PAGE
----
Sky-blue, to reflect the sunny times to come

GovernorThere was a time in colonial Hong Kong when the opening of the new Legislative Council in early October was a moderately grand ceremonial affair restricted to the great and good.  The highlight would be the governor’s speech outlining the administration’s plans for the year ahead: bold visions of hundreds of thousands of desperately needed new homes, increases in college places or expansion of public transport.  The people weren’t consulted, nor did they expect to be.

Nowadays, it’s almost the other way round.  The show is more inclusive, with officials soliciting input from the public ahead of time, and directly elected lawmakers sitting in the council chamber as the chief executive delivers his widely promoted Policy Address.  Yet the substance has mysteriously evaporated.  Big projects are announced, but they have taken on an unthinking, automatic quality: infrastructure that isn’t needed, loopy new industries that won’t work, year after year.  They are space-fillers – something to occupy the vacuum of ideas.  When Donald Tsang stands at the lectern in Legco tomorrow morning, he will be performing a tired, empty ritual.  If anyone tunes in, it will be to hear what radical legislators shout at him.

The most important question is: what colour will the Policy Address booklet be?  A deep golden yellow, to signify hope for the future; a fetching turquoise, to symbolize confidence in the years ahead; or a bold pinkish chartreuse, to represent the prosperity and success that undoubtedly lie before us?

Then there is the title.  Will Donald go for a drawn-out, hand-wringing study in good intentions like his predecessor Tung Chee-hwa, who gave us Quality People, Quality Home: Positioning Hong Kong for the 21st Century (1999) and Working Together for Economic Development and Social Harmony (2004)?  Or will he stick with his pithy jokes, like Strong Governance for the People (2005) or A New Direction for Hong Kong (2007)?


As for the content, there will be a prize for the first person to spot a new policy.  Ones announced long ago – from competition laws to health care reform – are piled up in the backroom gathering dust.  Constitutional reform proposals have actually become dust, safely swept under a carpet.  We must focus on the economy.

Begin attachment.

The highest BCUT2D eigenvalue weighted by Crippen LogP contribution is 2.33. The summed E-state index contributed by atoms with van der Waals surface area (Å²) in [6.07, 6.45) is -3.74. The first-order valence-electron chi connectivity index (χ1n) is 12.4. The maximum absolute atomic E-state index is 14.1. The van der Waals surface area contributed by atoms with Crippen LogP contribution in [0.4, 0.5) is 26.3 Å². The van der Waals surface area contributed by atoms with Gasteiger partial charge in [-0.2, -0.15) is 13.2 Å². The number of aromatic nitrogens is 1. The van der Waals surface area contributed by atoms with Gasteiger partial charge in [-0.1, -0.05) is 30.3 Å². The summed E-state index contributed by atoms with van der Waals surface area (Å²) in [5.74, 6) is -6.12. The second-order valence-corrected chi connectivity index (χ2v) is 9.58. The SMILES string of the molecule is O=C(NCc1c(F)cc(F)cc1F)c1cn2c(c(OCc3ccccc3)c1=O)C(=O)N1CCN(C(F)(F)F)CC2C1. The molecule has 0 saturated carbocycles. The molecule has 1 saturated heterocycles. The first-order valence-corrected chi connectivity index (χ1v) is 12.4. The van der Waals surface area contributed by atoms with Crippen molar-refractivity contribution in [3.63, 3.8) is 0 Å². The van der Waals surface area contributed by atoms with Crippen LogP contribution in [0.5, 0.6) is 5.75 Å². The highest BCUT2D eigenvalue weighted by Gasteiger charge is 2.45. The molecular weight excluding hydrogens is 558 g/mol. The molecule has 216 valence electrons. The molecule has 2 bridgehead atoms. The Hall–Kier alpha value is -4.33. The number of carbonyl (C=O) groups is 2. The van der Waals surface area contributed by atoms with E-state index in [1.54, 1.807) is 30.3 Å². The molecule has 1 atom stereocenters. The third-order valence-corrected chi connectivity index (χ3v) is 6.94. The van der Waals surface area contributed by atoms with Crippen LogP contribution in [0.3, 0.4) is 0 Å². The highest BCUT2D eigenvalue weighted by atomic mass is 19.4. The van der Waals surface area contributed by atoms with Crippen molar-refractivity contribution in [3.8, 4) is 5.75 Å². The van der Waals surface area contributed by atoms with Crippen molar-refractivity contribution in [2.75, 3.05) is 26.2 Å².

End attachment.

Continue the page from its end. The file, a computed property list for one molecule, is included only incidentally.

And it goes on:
Handouts to the common citizenry are out, anonymous officials advise, even though subsidizing everyone’s electricity bills was a neat distraction.  This year, we will instead be offering support for six new priority industries in which the Big Lychee has no competitive advantage: education, health care, product testing, creative whatever, and the two we can never remember.  Also known as ‘giving land away to people we like’.  And then of course there will be the same old endless infrastructure, infrastructure and more infrastructure.

The government needs to throw something to all those bores who write into the South China Morning Post complaining about overdevelopment, pollution and all that stuff.  Licking my finger and raising it in the air, I detect a breeze blowing in the direction of… Heritage.  Let’s surprise them with a few vaguely imaginative and cool things to do with old buildings.

For a flavour of what will not appear in the Policy Address, we can always look at the responses officials received after they asked the public for suggestions.  Several groups produce quite detailed alternative agendas; bureaucrats pinch their noses and transfer them quickly by the fingertips to the paper-recycling box.  The Democratic Party was criticized one year for publishing theirs in Chinese only; perhaps this year they will spare a billion potential readers and do it in Manx.  The Professional Commons – the group that has endeared itself so much to our leaders by finding a way to avoid spending HK$1.5 billion a kilometer on a rail line – has produced a paper packed with wit: impertinent questions about how much government expects the six new industries to contribute to GDP, and a humble proposal (p.8-9) to bust the property cartel.

The ritual will continue.  Sir Bow-Tie will appear on radio phone-in shows to hear the public whining about having to pay all their electricity bills themselves.  A few weeks later, Legco will debate a motion of thanks, in which loyal lawmakers voice support for the latest industry officials have decided we must have, and opponents lament the lack of a timetable for universal suffrage.  And in the design section of the government printing office, creative civil servants will start work on the colour scheme for next year.

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